The post-match mood defined the times England have created for themselves. Rule one at the modern Twickenham is that the side must win. Rule two demands that the opposition be crushed by the quality of England's play. Both tasks must be accomplished, or you can forget the sing-songs and any talk about world hegemony.
Take Will Carling after the game. Flanked by Geoff Cooke, the manager, and Dick Best, England's coach, Carling presented an odd inversion of what a winning captain should be. 'We weren't as fluid as we have been and we were making far too many mistakes,' Carling said. And there you had it: the winner's apology.
Twickenham is not the place it was. Just as the stadium itself is soaring out of the corrugated, military-green structures of its Corinithian past, so new and almost uncarryable expectations attend each England performance. As if to pay due respect to architectural symbolism, the tangible structures and the intangible sense of anticipation have risen together.
There is certainly a mutual dependence between man and building site in this heart-arresting arena. Twickenham's continued expansion requires the team to keep devouring Grand Slams and so maintain heightened media and spectator interest.
As if beating a dramatically improved French side were not enough on Saturday, Carling and his confederates were cast in the role of developers, of PR men, desperately trying to explain a hold-up in the creation of this Olympus.
Before Geoff Cooke, England used to lose a lot. Now they win a lot, and people are drawing comparisons with the magnificent Welsh sides of the 70s. Not so much in terms of play, or success rates, but because the pressure to prevail with grace and polish is equally great.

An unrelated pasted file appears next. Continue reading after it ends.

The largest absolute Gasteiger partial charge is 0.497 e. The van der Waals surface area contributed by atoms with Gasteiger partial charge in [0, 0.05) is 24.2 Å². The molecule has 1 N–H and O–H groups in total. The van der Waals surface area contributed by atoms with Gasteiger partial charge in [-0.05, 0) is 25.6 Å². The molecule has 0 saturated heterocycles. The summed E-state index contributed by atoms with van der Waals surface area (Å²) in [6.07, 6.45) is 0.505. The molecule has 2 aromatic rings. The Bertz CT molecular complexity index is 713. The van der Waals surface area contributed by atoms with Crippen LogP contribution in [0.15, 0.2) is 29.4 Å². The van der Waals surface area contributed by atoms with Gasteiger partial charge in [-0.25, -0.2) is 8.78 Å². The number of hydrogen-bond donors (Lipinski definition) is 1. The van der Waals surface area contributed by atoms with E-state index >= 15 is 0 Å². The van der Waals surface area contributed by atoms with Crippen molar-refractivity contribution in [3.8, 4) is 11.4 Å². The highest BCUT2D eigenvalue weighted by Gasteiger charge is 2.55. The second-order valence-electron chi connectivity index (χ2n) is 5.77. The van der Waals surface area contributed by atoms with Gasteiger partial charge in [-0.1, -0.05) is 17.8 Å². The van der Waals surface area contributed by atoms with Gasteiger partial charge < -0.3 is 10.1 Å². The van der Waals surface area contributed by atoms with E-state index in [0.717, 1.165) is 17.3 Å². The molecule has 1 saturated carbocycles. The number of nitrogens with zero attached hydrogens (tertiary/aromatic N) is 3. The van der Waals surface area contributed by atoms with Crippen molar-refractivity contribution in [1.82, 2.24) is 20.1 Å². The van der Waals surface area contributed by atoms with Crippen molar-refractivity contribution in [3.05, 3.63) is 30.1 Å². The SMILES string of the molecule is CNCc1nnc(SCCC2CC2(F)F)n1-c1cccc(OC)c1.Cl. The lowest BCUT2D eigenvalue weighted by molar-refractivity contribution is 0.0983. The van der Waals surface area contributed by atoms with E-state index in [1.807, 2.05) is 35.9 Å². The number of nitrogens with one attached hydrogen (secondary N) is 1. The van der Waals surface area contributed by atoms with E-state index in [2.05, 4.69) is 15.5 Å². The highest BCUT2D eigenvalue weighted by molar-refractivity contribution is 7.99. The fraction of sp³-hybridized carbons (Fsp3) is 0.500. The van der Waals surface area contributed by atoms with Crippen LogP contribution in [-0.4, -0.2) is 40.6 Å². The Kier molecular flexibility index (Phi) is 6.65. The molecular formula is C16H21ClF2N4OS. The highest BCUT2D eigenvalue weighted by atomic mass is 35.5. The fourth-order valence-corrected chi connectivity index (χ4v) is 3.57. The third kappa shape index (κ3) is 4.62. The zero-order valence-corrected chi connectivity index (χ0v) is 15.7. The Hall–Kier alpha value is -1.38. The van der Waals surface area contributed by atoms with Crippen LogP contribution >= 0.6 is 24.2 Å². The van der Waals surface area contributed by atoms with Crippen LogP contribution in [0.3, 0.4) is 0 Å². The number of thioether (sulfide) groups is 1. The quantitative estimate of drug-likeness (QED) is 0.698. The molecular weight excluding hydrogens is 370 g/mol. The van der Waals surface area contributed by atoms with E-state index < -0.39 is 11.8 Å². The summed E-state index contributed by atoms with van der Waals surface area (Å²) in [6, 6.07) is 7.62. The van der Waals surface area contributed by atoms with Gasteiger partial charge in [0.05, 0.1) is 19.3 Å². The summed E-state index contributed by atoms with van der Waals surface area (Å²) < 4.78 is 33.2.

How Carling must regret letting us goad him into saying England would 'develop' their game beyond the smother-and-strike tactics that brought that first Grand Slam in 1991.
These days Twickenham expects to see not only victories but the ball flung out wide with breathless abandon. When it is, and it fails, as against Australia in the World Cup final, a different sort of grumbling starts up, thus validating John Galsworthy's question: 'What would the English be without their sweet unreasonableness?'
A lot more cheerful on the walk back to Twickenham station, is one answer. There was no singing, only roughly debated post- mortems. We missed Dooley. There were too many mistakes. We were lucky, and so on into the watering holes of Waterloo and beyond.
Success makes you unforgiving, and nobody demonstrates that better than Cooke himself, an unfailingly impressive figure who has encouraged the world's largest rugby-playing nation to embrace rather than shirk the prerequisites of progress. Fitness, confidence, concentration, and a selfless pack instinct, all of which have taken English rugby, jazzed- up kits and all, out of the weekender values that for so long held it back.
Cooke talked about 'error counts' and the 'failure to deal with kicks'. He was 'hardly ecstatic' but merely 'relieved' England won.
In Twickenham's Rose Room, where post-game refreshments are taken, you could see the lighthouse frames of Martin Bayfield, Ben Clarke and Martin Johnson rising glumly out of the sea of guests. As well as taking tea, those talented giants were no doubt contemplating Cooke's video re- runs of the match, and beginning the process of self-examination which all England players are encouraged to undertake under the new system.
In truth, on this form England are beatable, though it is worth remembering that France are, by popular consent, the second-best team in the tournament.
According to simple mathematics, then, England's march should become easier from this point in, though doubtless a few Welsh players would beg to differ after watching Saturday's game.
'I think it'll get harder,' Carling said, perhaps anticipating the renewed appetite for England's visit that will spread through the streets of Cardiff. 'I think there will be more expectation on us from now. We can't sit back, that's for sure.'
Such are the thoughts to go home with, when you are an unhappy winner.
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